In her exciting debut, personal injury attorney Rizio crafts a legal thriller with compelling characters and tense action that more than compensate for a familiar premise.
Nick Ceratto is a young attorney at the prestigious Philadelphia firm of Maglio, Silvio and Levin, a rising star and protégé of “supreme litigator” Joe Maglio. But when Maglio and his family turn up dead Christmas Eve, apparently the result of a murder-suicide, the incredulous Nick begins to suspect Silvio and Levin. Shortly after, when the firm’s eavesdropping receptionist is the victim of an apparently random homicide, Nick discovers that she has left him a vital clue in her safe-deposit box—what seems to be an ancient VHS copy of Raiders of the Lost Ark. With the help of Maglio’s fiery Italian cousin, Maria Elena, Nick begins to investigate his employers, while also taking over one of Maglio’s high-profile cases. Although this murderous boutique law practice will remind some readers of The Firm, Rizio’s book has several qualities that surpass that more famous work. Scenes are filled with cleverly observed details, from a conference room that was “supposed to be soundproof” but from which “yelling had been audible for at least twenty minutes” to a receptionist picking up a phone and pressing an “angry flashing button” with a “sculpted, inch-long red fingernail.” Additionally, an appealing tart cynicism haunts the novel’s scenes of legal maneuvering: “Nick Ceratto sat on one side of the dingy courtroom, its magnificent Victorian paneling and ornate plasterwork overlaid with generations of dirt,” evoking Raymond Chandler’s tone far more than John Grisham’s. Rizio also writes excellent, unfussy action scenes. A chapter where Nick attempts to subpoena a reluctant witness is a model of the form, as is a climactic confrontation in which two children are menaced by a killer. There are some missteps: An engrossing, you-are-there first chapter is besmirched by a jarring jump between characters; the murder of an appealing female character feels superfluous; and a key villain is lazily sketched, especially when cliché dictates he pontificate about classical music. But these are minor quibbles. For a debut, Rizio’s novel is remarkably accomplished.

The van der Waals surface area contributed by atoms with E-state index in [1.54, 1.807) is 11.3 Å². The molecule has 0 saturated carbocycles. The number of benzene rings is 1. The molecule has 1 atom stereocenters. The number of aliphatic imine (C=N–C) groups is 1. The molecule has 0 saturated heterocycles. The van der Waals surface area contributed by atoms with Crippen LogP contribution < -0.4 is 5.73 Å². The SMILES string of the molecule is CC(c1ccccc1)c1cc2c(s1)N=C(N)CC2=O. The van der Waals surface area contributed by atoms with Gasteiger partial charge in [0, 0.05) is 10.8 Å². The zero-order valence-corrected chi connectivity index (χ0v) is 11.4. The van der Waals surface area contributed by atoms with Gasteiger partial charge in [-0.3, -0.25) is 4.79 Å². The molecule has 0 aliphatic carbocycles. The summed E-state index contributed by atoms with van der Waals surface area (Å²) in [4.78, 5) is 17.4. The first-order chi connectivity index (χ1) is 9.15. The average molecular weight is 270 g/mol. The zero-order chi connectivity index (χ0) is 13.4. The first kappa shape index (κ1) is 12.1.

An entertaining thriller full of clever touches, whose characters and tone enliven an overworked genre.